The book reviews of UK children's author, Brian Keaney
I wasn't quite as impressed with this volume of Martin's epic fantasy. It's still a truly remarkable piece of story-telling, full of plot twists and bristling with invention; but the pace is slower, there's too much heraldry, and too many callous and twisted minor characters. I found it difficult to remember who they all were and what they'd done to each other. Moreover, the tone of the book is almost unremittingly dark and I found that slightly hard-going in places.
Despite these reservations I read it at full pelt, compelled by the narratives of my favourite characters - the kidnapped princess who is passed from one bunch of cut throats to another, the dwarf, despised by his powerful family but cleverer than all of them and the bastard son of a king forced to betray everything he stands for.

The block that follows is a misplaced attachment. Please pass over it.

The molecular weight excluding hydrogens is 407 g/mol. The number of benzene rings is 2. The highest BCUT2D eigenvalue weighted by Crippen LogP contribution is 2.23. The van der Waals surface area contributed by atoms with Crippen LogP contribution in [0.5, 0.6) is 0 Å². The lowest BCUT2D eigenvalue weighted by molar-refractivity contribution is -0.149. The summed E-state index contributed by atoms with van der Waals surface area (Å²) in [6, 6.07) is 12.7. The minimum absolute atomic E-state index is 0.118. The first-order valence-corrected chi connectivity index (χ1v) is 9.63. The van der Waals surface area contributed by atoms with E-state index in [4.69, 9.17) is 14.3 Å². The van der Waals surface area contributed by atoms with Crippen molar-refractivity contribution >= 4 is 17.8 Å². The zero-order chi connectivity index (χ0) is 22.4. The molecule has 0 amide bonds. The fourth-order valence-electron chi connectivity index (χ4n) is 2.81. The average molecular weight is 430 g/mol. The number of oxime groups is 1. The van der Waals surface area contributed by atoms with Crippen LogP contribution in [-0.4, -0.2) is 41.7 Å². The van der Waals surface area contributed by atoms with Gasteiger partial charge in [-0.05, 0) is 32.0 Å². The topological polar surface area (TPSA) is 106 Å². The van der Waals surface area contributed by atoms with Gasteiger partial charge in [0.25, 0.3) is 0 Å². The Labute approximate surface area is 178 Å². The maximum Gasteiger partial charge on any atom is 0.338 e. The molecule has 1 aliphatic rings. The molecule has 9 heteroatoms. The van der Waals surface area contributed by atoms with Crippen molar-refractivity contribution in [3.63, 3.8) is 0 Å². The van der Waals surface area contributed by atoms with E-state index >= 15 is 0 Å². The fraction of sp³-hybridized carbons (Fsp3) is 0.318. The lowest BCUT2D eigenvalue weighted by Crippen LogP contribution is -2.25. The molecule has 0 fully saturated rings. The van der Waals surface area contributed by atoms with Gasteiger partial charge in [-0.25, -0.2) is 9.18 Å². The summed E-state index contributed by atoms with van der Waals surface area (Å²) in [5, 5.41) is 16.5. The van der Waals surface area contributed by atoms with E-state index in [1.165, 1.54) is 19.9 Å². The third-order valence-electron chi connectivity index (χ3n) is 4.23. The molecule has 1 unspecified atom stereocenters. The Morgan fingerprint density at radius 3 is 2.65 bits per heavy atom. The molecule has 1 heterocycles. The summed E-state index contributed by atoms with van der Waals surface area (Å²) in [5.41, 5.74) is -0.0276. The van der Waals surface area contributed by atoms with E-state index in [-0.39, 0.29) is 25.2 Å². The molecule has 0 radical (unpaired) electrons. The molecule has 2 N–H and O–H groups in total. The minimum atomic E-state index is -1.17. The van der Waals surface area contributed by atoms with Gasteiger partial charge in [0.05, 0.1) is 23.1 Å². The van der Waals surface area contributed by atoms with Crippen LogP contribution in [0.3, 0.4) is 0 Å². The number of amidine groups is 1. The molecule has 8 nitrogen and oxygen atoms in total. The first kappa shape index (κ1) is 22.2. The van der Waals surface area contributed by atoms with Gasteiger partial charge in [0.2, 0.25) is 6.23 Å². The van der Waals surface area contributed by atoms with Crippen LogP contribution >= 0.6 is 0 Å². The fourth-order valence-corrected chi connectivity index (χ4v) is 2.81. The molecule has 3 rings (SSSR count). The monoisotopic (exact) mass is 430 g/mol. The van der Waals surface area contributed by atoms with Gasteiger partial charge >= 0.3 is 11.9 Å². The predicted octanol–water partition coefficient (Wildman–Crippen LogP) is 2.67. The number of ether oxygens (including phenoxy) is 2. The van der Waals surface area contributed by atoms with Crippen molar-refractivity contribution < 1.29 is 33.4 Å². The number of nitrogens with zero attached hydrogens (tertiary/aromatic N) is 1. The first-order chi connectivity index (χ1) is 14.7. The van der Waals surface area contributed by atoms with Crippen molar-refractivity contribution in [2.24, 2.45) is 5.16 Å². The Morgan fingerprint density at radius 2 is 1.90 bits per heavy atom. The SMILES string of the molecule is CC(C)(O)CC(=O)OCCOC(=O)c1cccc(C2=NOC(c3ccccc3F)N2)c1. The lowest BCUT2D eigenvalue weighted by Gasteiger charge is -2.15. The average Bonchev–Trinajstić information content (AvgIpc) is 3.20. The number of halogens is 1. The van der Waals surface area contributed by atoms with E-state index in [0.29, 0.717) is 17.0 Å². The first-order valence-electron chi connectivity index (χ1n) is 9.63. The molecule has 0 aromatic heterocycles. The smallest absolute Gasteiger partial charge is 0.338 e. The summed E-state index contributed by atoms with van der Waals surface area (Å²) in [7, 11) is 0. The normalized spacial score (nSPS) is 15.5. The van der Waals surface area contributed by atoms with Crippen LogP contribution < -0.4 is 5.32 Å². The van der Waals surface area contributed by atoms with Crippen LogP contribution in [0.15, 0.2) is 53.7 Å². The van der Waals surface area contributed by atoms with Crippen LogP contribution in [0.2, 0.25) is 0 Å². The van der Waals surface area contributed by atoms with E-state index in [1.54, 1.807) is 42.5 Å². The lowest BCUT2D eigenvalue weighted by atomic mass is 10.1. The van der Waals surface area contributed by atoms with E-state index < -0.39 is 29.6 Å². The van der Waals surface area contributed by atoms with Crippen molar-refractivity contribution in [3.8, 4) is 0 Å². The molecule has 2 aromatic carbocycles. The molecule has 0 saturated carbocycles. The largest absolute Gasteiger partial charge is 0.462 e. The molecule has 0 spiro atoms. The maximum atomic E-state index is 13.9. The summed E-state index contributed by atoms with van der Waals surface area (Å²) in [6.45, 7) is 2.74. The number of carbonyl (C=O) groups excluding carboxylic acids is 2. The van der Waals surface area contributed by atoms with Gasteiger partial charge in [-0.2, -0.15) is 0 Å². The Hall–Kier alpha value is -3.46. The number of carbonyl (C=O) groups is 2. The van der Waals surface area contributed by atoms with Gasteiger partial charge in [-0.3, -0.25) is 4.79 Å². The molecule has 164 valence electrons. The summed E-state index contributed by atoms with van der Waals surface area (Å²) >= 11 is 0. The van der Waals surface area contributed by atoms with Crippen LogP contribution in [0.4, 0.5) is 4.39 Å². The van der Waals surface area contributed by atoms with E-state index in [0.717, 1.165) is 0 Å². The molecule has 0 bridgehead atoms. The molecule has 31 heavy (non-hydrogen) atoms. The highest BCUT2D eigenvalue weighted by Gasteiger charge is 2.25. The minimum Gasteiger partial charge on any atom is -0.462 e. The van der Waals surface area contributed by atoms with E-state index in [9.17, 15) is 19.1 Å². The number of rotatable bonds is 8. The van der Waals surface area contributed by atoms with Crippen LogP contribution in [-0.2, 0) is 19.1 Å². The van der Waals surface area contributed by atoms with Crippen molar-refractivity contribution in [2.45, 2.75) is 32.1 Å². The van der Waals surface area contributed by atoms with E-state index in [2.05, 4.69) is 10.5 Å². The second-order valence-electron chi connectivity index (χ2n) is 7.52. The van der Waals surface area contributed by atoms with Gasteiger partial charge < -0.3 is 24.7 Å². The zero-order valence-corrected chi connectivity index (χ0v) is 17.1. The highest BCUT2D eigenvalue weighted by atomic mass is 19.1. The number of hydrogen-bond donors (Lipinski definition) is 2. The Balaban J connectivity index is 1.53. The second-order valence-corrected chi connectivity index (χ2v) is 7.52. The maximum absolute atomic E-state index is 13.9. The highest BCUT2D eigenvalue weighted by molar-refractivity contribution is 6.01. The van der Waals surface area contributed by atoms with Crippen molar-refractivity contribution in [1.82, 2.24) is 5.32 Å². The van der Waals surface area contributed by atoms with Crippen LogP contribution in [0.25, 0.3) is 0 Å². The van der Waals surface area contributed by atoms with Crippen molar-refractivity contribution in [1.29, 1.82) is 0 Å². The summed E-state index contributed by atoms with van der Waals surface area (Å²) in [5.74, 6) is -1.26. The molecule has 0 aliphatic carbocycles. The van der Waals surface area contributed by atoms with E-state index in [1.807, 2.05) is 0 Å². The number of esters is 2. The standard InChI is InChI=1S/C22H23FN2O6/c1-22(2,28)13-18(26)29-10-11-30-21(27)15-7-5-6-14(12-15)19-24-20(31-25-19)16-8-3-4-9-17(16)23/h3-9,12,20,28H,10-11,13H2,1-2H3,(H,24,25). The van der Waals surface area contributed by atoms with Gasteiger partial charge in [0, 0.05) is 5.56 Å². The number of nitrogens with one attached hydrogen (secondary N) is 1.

The stakes in this story are always incredibly high. Martin never shrinks from killing off any of his characters if the plot calls for it. And the possibilities are endless. When it comes to world-building Martin cannot be beaten. He just falls prey to the weakness of all epic fantasy writers - too many lists: lists of clothes, lists of armour, lists of dishes at a banquet and, above all, lists of lords. A great read but I would have liked to edit it.